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Audio Guide - Adult

Portrait of Étienne Clémentel, 1916-1917

Artist: Auguste Rodin, French, 1840 - 1917
Foundry: Alexis Rudier, Paris

Medium: Bronze

22 3/4 x 22 1/4 x 10 1/2 in. (57.8 x 56.5 x 26.7 cm)

Credit Line: Gift of Morrie A. Moss

Object Number: 88.1.1

On View

Commissioned by Étienne Clémentel, Paris, France, ca. 1915-1916; Niece of Étienne Clémentel; Wildenstein & Co., New York, New York, 1987; Morrie A. Moss, Memphis, Tennessee, 1988

French sculptor and draftsman Auguste Rodin was born in Paris to working-class parents. As a teen he studied at the School of Decorative Art, where he learned to draw and sculpt in clay. Although a successful student, he failed to gain admission to the École des Beaux-Arts, and was forced to earn his living as a craftsman and embellisher, working for various jewelers, artisans, and masons. Rodin continued to work on his own art, but his early years were a persistent struggle to become a recognized sculptor. On a trip to Italy in 1875, he was inspired by the works of Michelangelo and Donatello, and he felt a new freedom from the stifling academicism of his decorative work.


Following his Italian sojourn, Rodin began to create sculptures that portrayed the human form through an expressive realism. He created many portraits of acquaintances and friends, as well as large public monuments in clay, marble, and bronze. It was through the external appearance that Rodin suggested the character of the sitter. Stressing the materiality of the medium and creating nuances of light and shadow across surfaces, his works became the sculptural equivalent of Impressionist painting.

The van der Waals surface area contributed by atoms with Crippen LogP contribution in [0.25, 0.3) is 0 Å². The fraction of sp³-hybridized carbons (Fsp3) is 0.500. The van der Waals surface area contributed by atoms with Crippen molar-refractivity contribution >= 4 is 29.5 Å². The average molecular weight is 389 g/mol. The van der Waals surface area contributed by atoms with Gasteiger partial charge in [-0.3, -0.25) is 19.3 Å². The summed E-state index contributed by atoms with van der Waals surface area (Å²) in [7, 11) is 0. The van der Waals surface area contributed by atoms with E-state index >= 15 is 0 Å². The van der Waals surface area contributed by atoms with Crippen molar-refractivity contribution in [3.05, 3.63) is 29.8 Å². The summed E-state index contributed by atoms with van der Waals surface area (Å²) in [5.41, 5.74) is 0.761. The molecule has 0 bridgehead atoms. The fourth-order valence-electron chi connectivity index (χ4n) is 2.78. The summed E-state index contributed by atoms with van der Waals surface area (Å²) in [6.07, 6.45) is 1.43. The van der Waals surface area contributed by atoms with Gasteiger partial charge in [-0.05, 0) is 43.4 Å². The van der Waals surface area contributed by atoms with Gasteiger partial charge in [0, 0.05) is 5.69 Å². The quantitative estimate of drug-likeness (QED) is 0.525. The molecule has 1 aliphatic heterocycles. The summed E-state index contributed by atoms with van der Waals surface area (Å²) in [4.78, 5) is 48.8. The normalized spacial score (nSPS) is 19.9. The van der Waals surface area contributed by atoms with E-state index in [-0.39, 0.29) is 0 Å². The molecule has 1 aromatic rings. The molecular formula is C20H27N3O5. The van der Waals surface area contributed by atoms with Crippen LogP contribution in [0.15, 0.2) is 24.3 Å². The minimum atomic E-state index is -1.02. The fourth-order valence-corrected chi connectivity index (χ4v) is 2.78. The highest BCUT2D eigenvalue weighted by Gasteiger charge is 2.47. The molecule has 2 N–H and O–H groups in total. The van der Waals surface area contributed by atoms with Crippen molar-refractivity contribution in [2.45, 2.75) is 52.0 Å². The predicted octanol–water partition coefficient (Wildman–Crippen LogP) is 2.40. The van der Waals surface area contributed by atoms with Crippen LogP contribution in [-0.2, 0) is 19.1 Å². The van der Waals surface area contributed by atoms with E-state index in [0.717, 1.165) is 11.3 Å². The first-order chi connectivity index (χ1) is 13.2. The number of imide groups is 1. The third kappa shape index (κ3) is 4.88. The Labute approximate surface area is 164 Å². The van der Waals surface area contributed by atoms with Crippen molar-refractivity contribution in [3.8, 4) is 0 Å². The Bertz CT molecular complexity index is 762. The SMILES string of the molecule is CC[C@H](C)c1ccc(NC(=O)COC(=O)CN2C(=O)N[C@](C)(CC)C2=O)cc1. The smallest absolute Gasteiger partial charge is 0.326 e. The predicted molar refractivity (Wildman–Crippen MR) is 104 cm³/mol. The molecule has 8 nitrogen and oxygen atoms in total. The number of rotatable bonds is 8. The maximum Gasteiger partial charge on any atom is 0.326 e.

Through modeling techniques and the rough treatment of surface textures, the Portrait of Etienne Clémentel reveals the sitter’s strong character in his pensive gaze, forceful jawline, and tight-pursed lips. A successful French statesman, Clémentel (1864-1936) held various cabinet-level positions, including minister of commerce and industry. A psychological study, this work captures the essence of the private man inside the public official. In his furrowed brow and wrinkled eyes, Rodin’s characterization depicts the toll of the pressures and demands on the high-ranking government officer. Meeting late in life, the two shared many common interests, including art and poetry, and became close friends. Later Rodin asked Clémentel to sit for a portrait, for which he refused payment. The Portrait of Etienne Clémentel was the last sculpture that Rodin completed before his death from a stroke in 1917.